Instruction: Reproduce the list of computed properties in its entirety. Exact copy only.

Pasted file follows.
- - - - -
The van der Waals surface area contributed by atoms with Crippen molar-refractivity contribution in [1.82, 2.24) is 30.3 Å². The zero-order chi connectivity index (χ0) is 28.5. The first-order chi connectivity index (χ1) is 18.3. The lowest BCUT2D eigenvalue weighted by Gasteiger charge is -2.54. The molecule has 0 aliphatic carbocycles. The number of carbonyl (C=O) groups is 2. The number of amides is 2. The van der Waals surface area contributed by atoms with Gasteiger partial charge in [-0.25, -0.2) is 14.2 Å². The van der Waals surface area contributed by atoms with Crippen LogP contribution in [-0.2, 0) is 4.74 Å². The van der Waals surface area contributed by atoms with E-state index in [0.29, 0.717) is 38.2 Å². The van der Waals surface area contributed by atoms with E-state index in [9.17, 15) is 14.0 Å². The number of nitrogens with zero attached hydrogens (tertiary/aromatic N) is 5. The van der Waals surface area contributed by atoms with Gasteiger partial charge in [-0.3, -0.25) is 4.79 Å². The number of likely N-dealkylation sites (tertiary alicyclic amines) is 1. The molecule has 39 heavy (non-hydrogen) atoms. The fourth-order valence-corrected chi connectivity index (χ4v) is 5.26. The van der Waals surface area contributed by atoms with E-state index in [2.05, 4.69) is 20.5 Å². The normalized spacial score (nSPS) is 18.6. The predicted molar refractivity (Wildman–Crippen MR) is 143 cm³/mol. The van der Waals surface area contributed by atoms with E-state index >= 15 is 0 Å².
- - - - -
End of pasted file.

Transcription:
The van der Waals surface area contributed by atoms with Crippen molar-refractivity contribution in [1.82, 2.24) is 30.3 Å². The zero-order chi connectivity index (χ0) is 28.5. The first-order chi connectivity index (χ1) is 18.3. The lowest BCUT2D eigenvalue weighted by Gasteiger charge is -2.54. The molecule has 0 aliphatic carbocycles. The number of carbonyl (C=O) groups is 2. The number of amides is 2. The van der Waals surface area contributed by atoms with Gasteiger partial charge in [-0.25, -0.2) is 14.2 Å². The van der Waals surface area contributed by atoms with Crippen LogP contribution in [-0.2, 0) is 4.74 Å². The van der Waals surface area contributed by atoms with E-state index in [0.29, 0.717) is 38.2 Å². The van der Waals surface area contributed by atoms with E-state index in [9.17, 15) is 14.0 Å². The number of nitrogens with zero attached hydrogens (tertiary/aromatic N) is 5. The van der Waals surface area contributed by atoms with Gasteiger partial charge in [-0.3, -0.25) is 4.79 Å². The number of likely N-dealkylation sites (tertiary alicyclic amines) is 1. The molecule has 39 heavy (non-hydrogen) atoms. The fourth-order valence-corrected chi connectivity index (χ4v) is 5.26. The van der Waals surface area contributed by atoms with E-state index in [2.05, 4.69) is 20.5 Å². The normalized spacial score (nSPS) is 18.6. The predicted molar refractivity (Wildman–Crippen MR) is 143 cm³/mol. The van der Waals surface area contributed by atoms with E-state index >= 15 is 0 Å².